The Tim Burtons
Again, you know what I mean here, right? Dark themes, edgy aesthetics, stories that center around quests and death and murder and larger-than-life worlds. If you’re into anything that’s currently on the merchandise at Hot Topic, you might find something to love about Pippin, The Rocky Horror Picture Show, Chicago, Sweeney Todd, or Beetlejuice.
The Michael Bays
If you come into a Michael Bay movie, you know you’re getting explosions, action sequences, robots, government conspiracies, all on a budget roughly the amount of some US states. I’m talking about musicals that know they are musicals, and as soon as you sit down in that seat, you should be prepared for visual effects, twisty-turny storytelling, a sense of escapism usually found in 80s fantasy movies, and plenty of cheese (but high budget cheese). Phantom of the Opera, Wicked, Children of Eden, Seussical, Hamilton… There are plenty of shows that fit into this category, and they’re hugely popular for a reason.
There are anti-musical musicals, like Avenue Q, Hadestown, Six, or Godspell. There are musicals that are so over-the-top, you almost have to see them to believe them—the Tommy Wisseaus of musicals—like Cats, Joseph and the Amazing Technicolor Dreamcoat, Les Miserables, Rent, Mamma Mia!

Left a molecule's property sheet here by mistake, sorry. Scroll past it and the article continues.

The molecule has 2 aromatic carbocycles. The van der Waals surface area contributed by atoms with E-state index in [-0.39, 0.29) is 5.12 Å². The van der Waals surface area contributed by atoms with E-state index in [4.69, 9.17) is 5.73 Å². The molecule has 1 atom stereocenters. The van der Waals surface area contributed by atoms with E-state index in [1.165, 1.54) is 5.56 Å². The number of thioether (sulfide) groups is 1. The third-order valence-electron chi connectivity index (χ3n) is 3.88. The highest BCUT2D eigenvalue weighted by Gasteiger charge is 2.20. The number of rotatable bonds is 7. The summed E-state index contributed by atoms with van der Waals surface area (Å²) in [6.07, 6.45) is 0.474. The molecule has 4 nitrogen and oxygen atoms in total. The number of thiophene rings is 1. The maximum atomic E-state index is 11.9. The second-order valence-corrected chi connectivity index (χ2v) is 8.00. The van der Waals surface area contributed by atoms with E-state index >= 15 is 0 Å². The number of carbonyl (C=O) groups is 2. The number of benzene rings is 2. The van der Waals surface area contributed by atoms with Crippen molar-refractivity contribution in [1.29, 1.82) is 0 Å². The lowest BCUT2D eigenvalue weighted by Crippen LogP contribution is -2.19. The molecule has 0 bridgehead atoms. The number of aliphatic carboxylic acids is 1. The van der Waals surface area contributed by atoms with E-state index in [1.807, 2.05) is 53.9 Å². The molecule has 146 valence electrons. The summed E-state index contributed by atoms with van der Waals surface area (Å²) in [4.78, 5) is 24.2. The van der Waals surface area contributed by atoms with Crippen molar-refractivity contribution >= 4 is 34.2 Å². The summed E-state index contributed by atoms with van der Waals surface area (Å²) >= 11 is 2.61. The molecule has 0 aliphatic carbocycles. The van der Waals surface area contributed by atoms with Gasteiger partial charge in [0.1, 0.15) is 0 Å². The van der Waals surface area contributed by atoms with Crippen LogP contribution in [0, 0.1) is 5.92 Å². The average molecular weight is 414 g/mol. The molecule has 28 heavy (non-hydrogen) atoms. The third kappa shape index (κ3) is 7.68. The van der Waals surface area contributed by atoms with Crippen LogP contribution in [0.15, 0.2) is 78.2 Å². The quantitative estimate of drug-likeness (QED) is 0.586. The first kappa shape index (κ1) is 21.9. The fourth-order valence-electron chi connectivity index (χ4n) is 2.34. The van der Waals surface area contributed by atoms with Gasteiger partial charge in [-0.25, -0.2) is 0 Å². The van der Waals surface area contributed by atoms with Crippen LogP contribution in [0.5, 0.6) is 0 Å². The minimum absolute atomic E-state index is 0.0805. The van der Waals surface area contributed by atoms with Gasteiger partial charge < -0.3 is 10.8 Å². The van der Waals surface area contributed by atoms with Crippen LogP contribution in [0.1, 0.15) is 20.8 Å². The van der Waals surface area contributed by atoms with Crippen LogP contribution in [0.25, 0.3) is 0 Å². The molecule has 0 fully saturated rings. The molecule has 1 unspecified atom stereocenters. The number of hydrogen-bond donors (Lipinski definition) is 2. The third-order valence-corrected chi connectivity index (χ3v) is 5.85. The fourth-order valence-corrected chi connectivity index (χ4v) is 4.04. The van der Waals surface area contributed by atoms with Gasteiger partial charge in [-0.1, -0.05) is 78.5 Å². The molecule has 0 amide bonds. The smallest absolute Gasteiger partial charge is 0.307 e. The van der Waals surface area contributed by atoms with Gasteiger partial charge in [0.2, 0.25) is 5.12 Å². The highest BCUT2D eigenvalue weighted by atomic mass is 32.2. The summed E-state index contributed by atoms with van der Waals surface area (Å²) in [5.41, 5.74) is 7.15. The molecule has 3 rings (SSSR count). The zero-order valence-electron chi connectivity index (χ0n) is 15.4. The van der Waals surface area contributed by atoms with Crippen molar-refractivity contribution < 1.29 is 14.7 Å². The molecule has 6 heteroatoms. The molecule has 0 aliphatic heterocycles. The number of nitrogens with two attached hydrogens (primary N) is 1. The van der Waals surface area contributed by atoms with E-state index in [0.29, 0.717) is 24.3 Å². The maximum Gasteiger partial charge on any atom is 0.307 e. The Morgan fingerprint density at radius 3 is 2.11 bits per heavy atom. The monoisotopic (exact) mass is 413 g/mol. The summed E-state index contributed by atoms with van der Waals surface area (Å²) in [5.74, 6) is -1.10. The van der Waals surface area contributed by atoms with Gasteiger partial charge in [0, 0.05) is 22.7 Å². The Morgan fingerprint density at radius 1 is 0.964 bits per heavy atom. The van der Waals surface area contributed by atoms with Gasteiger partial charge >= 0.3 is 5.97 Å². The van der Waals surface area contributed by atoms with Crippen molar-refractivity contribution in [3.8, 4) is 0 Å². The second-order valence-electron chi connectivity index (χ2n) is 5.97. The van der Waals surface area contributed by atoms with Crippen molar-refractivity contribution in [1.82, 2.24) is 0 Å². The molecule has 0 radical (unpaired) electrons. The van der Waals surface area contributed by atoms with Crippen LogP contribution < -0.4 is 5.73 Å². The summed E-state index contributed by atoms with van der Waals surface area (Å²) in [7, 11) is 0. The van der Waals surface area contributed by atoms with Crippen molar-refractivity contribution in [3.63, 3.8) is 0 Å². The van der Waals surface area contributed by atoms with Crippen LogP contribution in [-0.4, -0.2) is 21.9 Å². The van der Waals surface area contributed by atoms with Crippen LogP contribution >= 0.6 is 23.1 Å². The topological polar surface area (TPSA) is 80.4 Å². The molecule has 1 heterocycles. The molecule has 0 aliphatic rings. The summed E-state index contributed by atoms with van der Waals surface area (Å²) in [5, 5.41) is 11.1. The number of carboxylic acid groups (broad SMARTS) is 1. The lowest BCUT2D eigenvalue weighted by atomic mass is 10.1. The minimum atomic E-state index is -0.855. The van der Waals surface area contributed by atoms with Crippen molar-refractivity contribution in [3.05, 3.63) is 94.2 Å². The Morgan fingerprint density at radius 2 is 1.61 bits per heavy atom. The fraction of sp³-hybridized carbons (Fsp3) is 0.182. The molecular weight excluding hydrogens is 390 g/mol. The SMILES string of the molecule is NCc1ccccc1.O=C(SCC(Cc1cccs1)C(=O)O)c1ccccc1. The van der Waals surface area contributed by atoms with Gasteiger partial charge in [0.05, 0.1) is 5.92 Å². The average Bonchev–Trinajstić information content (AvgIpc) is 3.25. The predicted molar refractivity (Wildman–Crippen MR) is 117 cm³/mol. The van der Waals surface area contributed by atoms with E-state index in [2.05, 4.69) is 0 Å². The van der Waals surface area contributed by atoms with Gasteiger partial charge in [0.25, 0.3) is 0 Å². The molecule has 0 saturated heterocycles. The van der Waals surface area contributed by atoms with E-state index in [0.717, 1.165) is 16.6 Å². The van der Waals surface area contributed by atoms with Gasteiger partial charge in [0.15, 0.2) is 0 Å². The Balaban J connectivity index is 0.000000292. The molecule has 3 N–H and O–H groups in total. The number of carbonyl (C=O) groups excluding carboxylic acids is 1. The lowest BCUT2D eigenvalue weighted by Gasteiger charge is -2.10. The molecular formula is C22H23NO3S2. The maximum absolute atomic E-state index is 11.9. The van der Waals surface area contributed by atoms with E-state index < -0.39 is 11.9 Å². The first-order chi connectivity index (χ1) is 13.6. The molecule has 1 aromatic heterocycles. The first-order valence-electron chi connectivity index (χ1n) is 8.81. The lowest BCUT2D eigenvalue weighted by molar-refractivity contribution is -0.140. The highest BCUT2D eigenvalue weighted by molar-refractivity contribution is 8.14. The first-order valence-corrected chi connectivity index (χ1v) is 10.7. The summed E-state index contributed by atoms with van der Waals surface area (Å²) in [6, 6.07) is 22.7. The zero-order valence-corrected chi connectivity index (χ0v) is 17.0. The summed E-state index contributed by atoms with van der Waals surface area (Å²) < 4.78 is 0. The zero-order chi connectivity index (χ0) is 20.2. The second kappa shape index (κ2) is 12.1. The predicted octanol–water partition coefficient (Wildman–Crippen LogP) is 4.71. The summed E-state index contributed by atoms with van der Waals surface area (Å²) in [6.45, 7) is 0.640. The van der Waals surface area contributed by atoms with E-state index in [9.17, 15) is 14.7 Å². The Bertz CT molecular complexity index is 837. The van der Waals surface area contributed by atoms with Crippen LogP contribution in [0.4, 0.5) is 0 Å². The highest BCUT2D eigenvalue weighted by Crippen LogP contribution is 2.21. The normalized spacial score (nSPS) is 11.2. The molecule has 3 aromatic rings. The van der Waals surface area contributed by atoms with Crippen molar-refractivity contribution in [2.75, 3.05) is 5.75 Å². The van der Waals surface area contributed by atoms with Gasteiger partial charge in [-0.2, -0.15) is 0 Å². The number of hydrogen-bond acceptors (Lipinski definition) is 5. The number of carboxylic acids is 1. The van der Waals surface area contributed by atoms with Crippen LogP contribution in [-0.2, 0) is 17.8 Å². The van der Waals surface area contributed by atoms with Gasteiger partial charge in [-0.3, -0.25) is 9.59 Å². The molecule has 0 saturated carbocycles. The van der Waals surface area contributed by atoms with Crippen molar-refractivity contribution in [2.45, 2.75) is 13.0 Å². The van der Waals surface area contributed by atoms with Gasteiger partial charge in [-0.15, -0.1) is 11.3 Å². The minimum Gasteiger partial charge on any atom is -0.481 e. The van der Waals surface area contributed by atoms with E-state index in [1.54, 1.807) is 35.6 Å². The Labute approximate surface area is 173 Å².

Have I made my point? There’s a musical for you out there somewhere, whatever your favorite flavor.
Understanding diegesis = understanding musicals.
A little vocabulary lesson for a moment. The word? Diegesis. What it means when we’re talking about musicals? A song that is diegetic is meant to be seen and heard by the characters in the story/musical/film. We, the audience, understand that the song we can hear is also being heard by the characters. An example of this is at the beginning of Wayne’s World when they listen to Queen’s Bohemian Rhapsody in the car. We know the characters are listening to this song within the context of the film because they are singing and headbanging to it—it is a diegetic song in this film.